In closed sittings, Gilles de Kerckhove, the EU's counter-terrorism coordinator, warned doubters about "anti-terror apathy." The attacks in London in 2005 and Madrid in 2004 saw EU security threat levels raised to a new level and without the US's work on financial data there would be a "risky hole" with unknown consequences, de Kerckhove said.
According to a restricted report on the SWIFT surveillance operation, there have been noteworthy achievements. European security services received around 1,400 leads from the surveillance. Between January and September 2009 alone, they had over a hundred leads. Three potential terrorists were captured in Britain before they could carry out an attack which they had planned in detail, thanks to the SWIFT surveillance. These three were later sentenced to over 30 years in prison.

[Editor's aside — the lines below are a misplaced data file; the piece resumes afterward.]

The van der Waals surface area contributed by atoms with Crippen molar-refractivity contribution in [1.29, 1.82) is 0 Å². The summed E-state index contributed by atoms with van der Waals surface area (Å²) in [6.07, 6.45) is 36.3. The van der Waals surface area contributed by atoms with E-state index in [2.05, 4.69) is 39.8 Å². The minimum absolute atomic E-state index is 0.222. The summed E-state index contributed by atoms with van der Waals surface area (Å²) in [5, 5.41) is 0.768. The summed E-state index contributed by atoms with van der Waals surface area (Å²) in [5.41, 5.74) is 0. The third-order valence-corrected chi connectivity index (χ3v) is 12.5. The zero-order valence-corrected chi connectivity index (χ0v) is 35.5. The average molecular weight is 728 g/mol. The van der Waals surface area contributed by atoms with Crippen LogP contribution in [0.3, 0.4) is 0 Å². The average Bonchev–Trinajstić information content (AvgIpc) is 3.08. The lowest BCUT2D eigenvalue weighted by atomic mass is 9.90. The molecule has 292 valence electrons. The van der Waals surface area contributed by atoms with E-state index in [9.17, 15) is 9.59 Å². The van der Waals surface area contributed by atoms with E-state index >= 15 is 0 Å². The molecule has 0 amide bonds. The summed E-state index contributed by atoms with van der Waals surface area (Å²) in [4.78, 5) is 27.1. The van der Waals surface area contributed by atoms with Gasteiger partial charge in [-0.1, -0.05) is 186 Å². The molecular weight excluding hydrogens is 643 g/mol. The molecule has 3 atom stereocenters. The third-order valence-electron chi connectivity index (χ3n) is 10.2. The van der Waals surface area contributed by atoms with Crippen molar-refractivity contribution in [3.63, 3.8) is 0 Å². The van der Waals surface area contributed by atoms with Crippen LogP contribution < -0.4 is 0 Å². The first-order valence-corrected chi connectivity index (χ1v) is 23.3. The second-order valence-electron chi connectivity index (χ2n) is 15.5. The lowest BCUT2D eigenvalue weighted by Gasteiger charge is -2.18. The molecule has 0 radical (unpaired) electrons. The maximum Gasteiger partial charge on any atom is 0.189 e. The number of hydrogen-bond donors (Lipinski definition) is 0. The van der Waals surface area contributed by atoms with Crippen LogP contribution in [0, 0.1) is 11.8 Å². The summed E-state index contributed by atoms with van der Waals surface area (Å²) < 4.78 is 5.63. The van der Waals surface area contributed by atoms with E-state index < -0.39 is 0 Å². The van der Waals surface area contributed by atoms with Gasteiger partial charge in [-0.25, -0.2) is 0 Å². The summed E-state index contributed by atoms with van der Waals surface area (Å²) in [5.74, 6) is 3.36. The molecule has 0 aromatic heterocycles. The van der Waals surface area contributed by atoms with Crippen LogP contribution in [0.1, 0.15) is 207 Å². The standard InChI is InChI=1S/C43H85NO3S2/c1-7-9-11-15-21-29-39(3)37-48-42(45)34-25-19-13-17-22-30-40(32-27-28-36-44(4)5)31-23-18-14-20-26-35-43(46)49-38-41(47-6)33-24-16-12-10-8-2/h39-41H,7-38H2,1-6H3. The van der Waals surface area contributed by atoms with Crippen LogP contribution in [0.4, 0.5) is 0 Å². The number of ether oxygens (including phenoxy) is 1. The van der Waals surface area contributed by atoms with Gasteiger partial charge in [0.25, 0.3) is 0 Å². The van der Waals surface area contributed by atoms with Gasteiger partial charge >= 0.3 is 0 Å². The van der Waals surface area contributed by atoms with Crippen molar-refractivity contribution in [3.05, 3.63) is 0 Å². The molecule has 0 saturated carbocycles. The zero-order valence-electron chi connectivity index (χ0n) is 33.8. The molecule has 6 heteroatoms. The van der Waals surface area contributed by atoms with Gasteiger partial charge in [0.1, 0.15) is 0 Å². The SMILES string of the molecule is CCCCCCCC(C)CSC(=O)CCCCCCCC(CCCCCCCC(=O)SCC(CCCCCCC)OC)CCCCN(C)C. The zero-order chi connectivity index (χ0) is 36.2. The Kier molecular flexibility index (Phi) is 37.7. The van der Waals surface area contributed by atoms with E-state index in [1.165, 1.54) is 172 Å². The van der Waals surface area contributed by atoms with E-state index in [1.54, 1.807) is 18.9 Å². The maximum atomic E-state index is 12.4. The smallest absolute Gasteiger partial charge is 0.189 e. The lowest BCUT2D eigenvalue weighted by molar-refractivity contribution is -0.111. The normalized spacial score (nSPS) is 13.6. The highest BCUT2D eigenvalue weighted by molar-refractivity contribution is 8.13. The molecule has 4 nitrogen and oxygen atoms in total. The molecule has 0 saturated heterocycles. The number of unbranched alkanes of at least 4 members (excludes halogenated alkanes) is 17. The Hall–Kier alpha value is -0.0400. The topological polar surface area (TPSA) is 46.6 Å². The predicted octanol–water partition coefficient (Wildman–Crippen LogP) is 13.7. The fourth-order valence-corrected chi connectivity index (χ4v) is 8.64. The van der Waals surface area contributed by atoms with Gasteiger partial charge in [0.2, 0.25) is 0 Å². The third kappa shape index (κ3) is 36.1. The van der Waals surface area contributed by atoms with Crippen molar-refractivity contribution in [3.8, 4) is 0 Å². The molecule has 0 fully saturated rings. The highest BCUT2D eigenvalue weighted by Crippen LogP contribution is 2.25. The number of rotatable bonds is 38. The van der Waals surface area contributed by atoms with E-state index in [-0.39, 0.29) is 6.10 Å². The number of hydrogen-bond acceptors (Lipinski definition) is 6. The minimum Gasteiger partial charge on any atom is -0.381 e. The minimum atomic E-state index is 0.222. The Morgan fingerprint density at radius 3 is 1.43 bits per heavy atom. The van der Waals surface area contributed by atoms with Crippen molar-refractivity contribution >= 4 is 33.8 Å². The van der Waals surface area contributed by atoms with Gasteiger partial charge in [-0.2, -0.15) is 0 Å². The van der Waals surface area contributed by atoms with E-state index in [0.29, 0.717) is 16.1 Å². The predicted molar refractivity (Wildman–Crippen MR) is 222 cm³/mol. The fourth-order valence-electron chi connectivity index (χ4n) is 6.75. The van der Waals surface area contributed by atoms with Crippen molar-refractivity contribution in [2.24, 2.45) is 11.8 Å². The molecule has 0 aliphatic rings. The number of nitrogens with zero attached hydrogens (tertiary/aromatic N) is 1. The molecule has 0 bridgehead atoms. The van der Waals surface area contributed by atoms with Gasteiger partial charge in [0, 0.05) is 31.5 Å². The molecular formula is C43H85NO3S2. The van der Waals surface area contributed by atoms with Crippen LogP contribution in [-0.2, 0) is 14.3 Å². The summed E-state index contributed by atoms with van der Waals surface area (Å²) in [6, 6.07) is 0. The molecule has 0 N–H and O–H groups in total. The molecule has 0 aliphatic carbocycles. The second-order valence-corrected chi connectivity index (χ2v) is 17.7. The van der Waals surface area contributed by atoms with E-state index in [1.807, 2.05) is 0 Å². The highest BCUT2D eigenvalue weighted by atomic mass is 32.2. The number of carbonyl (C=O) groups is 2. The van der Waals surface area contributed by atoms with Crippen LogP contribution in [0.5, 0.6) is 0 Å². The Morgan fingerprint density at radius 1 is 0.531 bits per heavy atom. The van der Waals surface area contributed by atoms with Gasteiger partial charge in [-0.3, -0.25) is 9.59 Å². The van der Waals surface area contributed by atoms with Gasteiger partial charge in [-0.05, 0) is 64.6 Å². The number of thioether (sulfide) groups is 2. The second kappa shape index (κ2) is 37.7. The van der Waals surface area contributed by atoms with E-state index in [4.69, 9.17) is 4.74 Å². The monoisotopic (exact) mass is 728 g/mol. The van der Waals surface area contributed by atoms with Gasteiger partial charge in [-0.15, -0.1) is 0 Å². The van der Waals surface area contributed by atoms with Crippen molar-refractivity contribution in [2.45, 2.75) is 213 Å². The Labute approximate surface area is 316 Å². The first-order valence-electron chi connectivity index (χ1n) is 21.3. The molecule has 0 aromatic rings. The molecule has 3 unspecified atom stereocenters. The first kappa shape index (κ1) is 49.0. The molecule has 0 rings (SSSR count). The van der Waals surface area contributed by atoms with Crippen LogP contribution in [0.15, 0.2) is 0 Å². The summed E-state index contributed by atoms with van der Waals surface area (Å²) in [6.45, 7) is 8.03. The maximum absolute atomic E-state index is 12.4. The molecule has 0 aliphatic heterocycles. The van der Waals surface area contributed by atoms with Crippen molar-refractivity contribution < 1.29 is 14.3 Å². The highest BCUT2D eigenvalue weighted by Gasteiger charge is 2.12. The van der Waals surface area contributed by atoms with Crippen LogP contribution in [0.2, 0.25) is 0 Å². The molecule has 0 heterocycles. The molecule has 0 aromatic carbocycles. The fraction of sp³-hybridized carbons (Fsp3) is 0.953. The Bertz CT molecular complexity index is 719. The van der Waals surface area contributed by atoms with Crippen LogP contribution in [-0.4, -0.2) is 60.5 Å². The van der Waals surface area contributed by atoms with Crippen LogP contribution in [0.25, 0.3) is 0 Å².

The SWIFT information also apparently helped in the 2007 capture of three German members of the Islamic Jihad Union, an organization believed to be based in Pakistan with close contacts to al-Qaida, the Taliban and Pakistani jihad groups. Despite such glowing praise though, no detailed proof has ever been presented about the SWIFT surveillance's alleged efficacy.
'We Will Never Be Able to Look the Americans in the Eye'